Although these masses are probably tiny - a fraction of an electron volt - the consequences are considerable. As neutrinos are one of the most common particles in the universe, their total mass could provide a significant fraction of the whole mass of creation. From the particle physicists' point of view, neutrinos are very interesting. Since they do not feel electromagnetic or strong forces, one hopes they could provide cleaner clues to the origin of mass.

In quantum mechanical language, neutrinos produced in a weak decay or interacting via weak interaction are well defined - the well known electron, muon and tau neutrino "flavours". However, if they have mass, neutrinos also feel the mysterious "Higgs" force that generates masses, and the neutrino states emerging with well defined masses need not be the same as those with well defined flavours.

The three flavour neutrinos are therefore mixtures of the three mass neutrinos, and a matrix of parameters connects the two triplets. Moreover, as usual in quantum mechanics, this mixing has time-dependent phases, so that any one neutrino flavour turns into another as time passes - as one type of neutrino disappears, another "appears" to take its place. This is what is meant by neutrino oscillations.

Information on these oscillations is still scanty, but atmospheric neutrino experiments tells us that a muon neutrino of 1 GeV probably turns into a tau neutrino after about 500 km. Experiments with electron neutrinos from nuclear reactors show that these particles are reluctant to oscillate on this timescale. The disappearance of solar neutrinos, which set out as electron-type, shows that these particles have a much longer oscillation timescale. However, solar neutrinos are somewhat ambiguous, since neutrinos produced deep in the stellar interior have to travel through the Sun before emerging into the vacuum of space, and one does not know where the oscillation takes place.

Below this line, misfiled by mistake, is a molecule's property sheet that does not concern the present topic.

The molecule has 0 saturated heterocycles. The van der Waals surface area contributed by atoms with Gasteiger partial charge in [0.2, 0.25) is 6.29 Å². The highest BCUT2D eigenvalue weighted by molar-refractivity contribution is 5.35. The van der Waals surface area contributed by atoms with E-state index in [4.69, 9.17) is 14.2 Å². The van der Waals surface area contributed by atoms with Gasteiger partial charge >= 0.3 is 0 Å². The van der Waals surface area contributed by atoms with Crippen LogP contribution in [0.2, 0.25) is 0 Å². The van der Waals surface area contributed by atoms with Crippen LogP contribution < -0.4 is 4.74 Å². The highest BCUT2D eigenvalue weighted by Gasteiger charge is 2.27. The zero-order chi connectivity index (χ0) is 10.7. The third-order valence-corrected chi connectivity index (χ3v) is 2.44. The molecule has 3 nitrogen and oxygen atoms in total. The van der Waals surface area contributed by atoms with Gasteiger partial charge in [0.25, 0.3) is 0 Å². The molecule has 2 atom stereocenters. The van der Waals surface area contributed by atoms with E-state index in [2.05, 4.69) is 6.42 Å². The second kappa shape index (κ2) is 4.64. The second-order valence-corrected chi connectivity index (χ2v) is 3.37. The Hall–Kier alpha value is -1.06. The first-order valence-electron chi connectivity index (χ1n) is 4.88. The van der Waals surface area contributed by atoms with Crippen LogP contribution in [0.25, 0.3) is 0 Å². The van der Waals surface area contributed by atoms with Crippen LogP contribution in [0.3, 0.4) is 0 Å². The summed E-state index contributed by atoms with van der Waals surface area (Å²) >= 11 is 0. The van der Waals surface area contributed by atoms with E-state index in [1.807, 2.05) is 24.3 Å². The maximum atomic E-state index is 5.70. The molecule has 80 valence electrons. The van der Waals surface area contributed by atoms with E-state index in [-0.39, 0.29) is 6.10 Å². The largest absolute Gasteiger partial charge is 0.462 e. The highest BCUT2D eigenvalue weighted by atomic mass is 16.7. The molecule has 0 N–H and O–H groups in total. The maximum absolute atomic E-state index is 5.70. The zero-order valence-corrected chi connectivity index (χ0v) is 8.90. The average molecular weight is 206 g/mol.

New "long baseline" experiments, firing neutrino beams at detectors hundreds of kilometres distant, are setting out to explore these oscillations in more detail (CERN CourierJanuary p1). However, these experiments are based on conventional synthetic neutrino beams, composed mainly of muon-type particles, and are expected to validate and sharpen the pattern derived from the combined findings of atmospheric neutrino experiments and reactor neutrino experiments, although surprises cannot be excluded.

Crucial information should come from new reactor and solar neutrino experiments - Kamland (CERN CourierApril 1999 p22), Borexino (CERN CourierOctober 1998 p12) and SNO (CERN CourierJuly 1998 p1) - sensitive to the disappearance of electron neutrinos suggested by the solar neutrino experiments.

New neutrino physics

With the neutrino factory, and as new results from solar, reactor and accelerator experiments become available, physicists can plan a much more systematic investigation of neutrino mass differences and mixings. The key is the high-intensity flux of electron neutrinos from a neutrino factory. With this, any appearance of muon neutrinos from oscillation of the electron neutrinos would give an immediately recognizable neutrino interaction signature, producing a muon of opposite sign to that of the original muon beam.